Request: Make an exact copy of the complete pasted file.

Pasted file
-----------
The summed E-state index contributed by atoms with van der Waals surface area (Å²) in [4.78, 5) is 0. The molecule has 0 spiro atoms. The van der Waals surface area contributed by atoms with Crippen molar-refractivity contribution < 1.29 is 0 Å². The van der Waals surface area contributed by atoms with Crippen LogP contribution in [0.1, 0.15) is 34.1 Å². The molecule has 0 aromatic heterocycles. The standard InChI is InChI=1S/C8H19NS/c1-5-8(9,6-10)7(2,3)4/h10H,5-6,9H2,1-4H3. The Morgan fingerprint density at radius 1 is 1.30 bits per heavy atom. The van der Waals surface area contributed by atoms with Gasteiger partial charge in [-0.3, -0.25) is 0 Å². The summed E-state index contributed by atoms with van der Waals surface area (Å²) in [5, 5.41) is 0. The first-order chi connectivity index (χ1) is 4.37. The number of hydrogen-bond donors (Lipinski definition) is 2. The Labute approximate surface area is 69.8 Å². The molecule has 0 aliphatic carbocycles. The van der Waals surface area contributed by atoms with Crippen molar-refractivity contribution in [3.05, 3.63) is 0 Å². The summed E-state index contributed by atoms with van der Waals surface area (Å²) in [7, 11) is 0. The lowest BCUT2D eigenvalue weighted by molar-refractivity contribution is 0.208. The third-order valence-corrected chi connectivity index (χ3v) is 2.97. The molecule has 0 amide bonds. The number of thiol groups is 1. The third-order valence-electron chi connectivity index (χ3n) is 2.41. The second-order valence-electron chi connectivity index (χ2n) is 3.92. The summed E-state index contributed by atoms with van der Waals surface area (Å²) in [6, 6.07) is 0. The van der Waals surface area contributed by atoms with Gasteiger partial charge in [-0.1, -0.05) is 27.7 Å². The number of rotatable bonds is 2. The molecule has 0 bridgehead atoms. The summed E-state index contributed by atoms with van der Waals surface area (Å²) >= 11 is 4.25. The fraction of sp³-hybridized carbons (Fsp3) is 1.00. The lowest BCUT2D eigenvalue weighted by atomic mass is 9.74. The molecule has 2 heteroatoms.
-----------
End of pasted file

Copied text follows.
The summed E-state index contributed by atoms with van der Waals surface area (Å²) in [4.78, 5) is 0. The molecule has 0 spiro atoms. The van der Waals surface area contributed by atoms with Crippen molar-refractivity contribution < 1.29 is 0 Å². The van der Waals surface area contributed by atoms with Crippen LogP contribution in [0.1, 0.15) is 34.1 Å². The molecule has 0 aromatic heterocycles. The standard InChI is InChI=1S/C8H19NS/c1-5-8(9,6-10)7(2,3)4/h10H,5-6,9H2,1-4H3. The Morgan fingerprint density at radius 1 is 1.30 bits per heavy atom. The van der Waals surface area contributed by atoms with Gasteiger partial charge in [-0.3, -0.25) is 0 Å². The summed E-state index contributed by atoms with van der Waals surface area (Å²) in [5, 5.41) is 0. The first-order chi connectivity index (χ1) is 4.37. The number of hydrogen-bond donors (Lipinski definition) is 2. The Labute approximate surface area is 69.8 Å². The molecule has 0 aliphatic carbocycles. The van der Waals surface area contributed by atoms with Crippen molar-refractivity contribution in [3.05, 3.63) is 0 Å². The summed E-state index contributed by atoms with van der Waals surface area (Å²) in [7, 11) is 0. The lowest BCUT2D eigenvalue weighted by molar-refractivity contribution is 0.208. The third-order valence-corrected chi connectivity index (χ3v) is 2.97. The molecule has 0 amide bonds. The number of thiol groups is 1. The third-order valence-electron chi connectivity index (χ3n) is 2.41. The second-order valence-electron chi connectivity index (χ2n) is 3.92. The summed E-state index contributed by atoms with van der Waals surface area (Å²) in [6, 6.07) is 0. The van der Waals surface area contributed by atoms with Gasteiger partial charge in [-0.1, -0.05) is 27.7 Å². The number of rotatable bonds is 2. The molecule has 0 bridgehead atoms. The summed E-state index contributed by atoms with van der Waals surface area (Å²) >= 11 is 4.25. The fraction of sp³-hybridized carbons (Fsp3) is 1.00. The lowest BCUT2D eigenvalue weighted by atomic mass is 9.74. The molecule has 2 heteroatoms.